# Forecasting in R without auto.arima()

I am trying to forecast data regarding vehicle registrations year-wise using auto.arima in R. However, one of my variables (which is data for 3-wheeler registrations) gives me the same forecast: I used auto.arima for it too but the process generated was an ARIMA(0,0,0) process due to which the forecast values were the same throughout. For another similar variable, I got an ARIMA(0,1,0) process and my point forecasts were the same. So my question is, is there any other method of forecasting single variables without using the auto.arima function? Your responses and help will be much appreciated, thanking you all in anticipation!!

• What's wrong with a constant forecast? Would you take a nonconstant one even if its accuracy were lower? – Richard Hardy Dec 27 '20 at 15:36
• Simple models in exponential smoothing, which never change, can be the most accurate forecast. – user54285 Dec 28 '20 at 0:17
• @RichardHardy, nope, absolutely not. But the previous values of the variable weren't constant and in that case, getting a constant forecast for it just seems a bit odd.. hence I'm a bit sceptical of using these forecasts. – Akshaya Balaji Dec 28 '20 at 18:16
• @user54285, which never change? – Akshaya Balaji Dec 28 '20 at 18:18
• If the data generating process is a random walk or white noise, previous observations will not be constant, yet an optimal (under symmetric loss) point forecast is a constant. – Richard Hardy Dec 28 '20 at 18:23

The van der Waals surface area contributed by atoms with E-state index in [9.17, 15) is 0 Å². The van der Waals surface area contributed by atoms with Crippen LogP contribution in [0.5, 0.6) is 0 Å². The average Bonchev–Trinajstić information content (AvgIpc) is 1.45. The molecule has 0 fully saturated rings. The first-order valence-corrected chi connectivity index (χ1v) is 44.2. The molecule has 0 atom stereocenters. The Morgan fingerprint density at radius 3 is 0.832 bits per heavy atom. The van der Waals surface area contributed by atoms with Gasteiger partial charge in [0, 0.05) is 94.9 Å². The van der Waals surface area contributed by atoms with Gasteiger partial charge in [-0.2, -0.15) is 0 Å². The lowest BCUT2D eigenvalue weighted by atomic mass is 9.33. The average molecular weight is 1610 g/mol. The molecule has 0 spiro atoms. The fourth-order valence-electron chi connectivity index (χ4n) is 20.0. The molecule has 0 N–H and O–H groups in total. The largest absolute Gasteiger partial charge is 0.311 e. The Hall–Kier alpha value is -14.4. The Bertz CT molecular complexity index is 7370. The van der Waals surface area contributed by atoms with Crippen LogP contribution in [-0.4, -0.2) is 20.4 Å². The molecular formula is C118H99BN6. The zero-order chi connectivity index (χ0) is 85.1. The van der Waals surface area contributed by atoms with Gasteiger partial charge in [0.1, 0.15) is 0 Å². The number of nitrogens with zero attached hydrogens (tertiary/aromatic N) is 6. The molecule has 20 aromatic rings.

## 1 Answer

What's wrong with a constant forecast? Would you take a nonconstant one even if its accuracy were lower? You responded, no, and I concur. Perhaps your data generating process (DGP) is best approximated by ARIMA(0,1,0) or ARIMA(0,0,0) among the class of models considered, ARIMA(p,d,q). If the DGP is a random walk, i.e. ARIMA(0,1,0), or white noise, i.e. ARIMA(0,0,0), previous observations will not be constant, yet an optimal (under symmetric loss) point forecast will be a constant.

If you were worried about possibly obtaining negative forecasts, you could refer to the thread "How to achieve strictly positive forecasts?". The core idea there is to set lambda=0 when fitting a model with auto.arima: fit <- auto.arima(x, lambda=0); forecast(fit). But your series values and their forecasts appear quite far away from zero, so this is probably not a problem.

If you wanted integer forecasts, Weiss "Integer‐Valued Autoregressive Moving‐Average (INARMA) Models" (2018) could be of interest. But again, this is probably more relevant when the numbers are small, which is not the case in your example.

• A simple model in exponential smoothing will be exactly the same in all future months. Basically a straight line. But in my experience its often right. The best predictor of the future is the most recent point (a simple model is not the most recent value, I think its a weighted average of recent points although I am not sure). – user54285 Dec 29 '20 at 16:40
• Thanks, @Richard. Will go with these forecasts itself:) – Akshaya Balaji Jan 2 at 13:50
• @user54285, thank you! – Akshaya Balaji Jan 2 at 13:51